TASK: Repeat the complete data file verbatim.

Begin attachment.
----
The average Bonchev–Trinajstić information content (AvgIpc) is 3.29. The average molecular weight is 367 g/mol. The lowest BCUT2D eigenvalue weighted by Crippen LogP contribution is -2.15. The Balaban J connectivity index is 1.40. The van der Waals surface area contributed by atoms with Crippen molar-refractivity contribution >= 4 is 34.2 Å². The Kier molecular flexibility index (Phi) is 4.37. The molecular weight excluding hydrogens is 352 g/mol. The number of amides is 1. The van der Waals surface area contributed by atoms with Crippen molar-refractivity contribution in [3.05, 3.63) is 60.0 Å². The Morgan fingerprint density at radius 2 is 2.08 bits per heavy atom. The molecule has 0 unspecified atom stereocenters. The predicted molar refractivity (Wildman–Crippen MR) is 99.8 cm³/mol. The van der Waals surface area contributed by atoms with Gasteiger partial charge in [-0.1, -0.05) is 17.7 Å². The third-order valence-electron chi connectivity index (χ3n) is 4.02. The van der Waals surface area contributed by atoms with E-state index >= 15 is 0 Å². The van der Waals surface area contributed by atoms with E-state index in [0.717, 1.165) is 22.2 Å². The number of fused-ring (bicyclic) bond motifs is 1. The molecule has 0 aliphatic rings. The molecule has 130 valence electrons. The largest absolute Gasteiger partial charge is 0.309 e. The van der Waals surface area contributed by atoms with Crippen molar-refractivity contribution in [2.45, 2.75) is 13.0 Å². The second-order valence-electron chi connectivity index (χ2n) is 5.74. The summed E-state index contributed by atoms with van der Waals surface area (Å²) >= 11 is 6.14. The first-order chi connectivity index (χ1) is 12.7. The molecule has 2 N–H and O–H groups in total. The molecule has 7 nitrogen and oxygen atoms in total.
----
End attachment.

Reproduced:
The average Bonchev–Trinajstić information content (AvgIpc) is 3.29. The average molecular weight is 367 g/mol. The lowest BCUT2D eigenvalue weighted by Crippen LogP contribution is -2.15. The Balaban J connectivity index is 1.40. The van der Waals surface area contributed by atoms with Crippen molar-refractivity contribution >= 4 is 34.2 Å². The Kier molecular flexibility index (Phi) is 4.37. The molecular weight excluding hydrogens is 352 g/mol. The number of amides is 1. The van der Waals surface area contributed by atoms with Crippen molar-refractivity contribution in [3.05, 3.63) is 60.0 Å². The Morgan fingerprint density at radius 2 is 2.08 bits per heavy atom. The molecule has 0 unspecified atom stereocenters. The predicted molar refractivity (Wildman–Crippen MR) is 99.8 cm³/mol. The van der Waals surface area contributed by atoms with Gasteiger partial charge in [-0.1, -0.05) is 17.7 Å². The third-order valence-electron chi connectivity index (χ3n) is 4.02. The van der Waals surface area contributed by atoms with E-state index >= 15 is 0 Å². The van der Waals surface area contributed by atoms with E-state index in [0.717, 1.165) is 22.2 Å². The number of fused-ring (bicyclic) bond motifs is 1. The molecule has 0 aliphatic rings. The molecule has 130 valence electrons. The largest absolute Gasteiger partial charge is 0.309 e. The van der Waals surface area contributed by atoms with Crippen molar-refractivity contribution in [2.45, 2.75) is 13.0 Å². The second-order valence-electron chi connectivity index (χ2n) is 5.74. The summed E-state index contributed by atoms with van der Waals surface area (Å²) >= 11 is 6.14. The first-order chi connectivity index (χ1) is 12.7. The molecule has 2 N–H and O–H groups in total. The molecule has 7 nitrogen and oxygen atoms in total.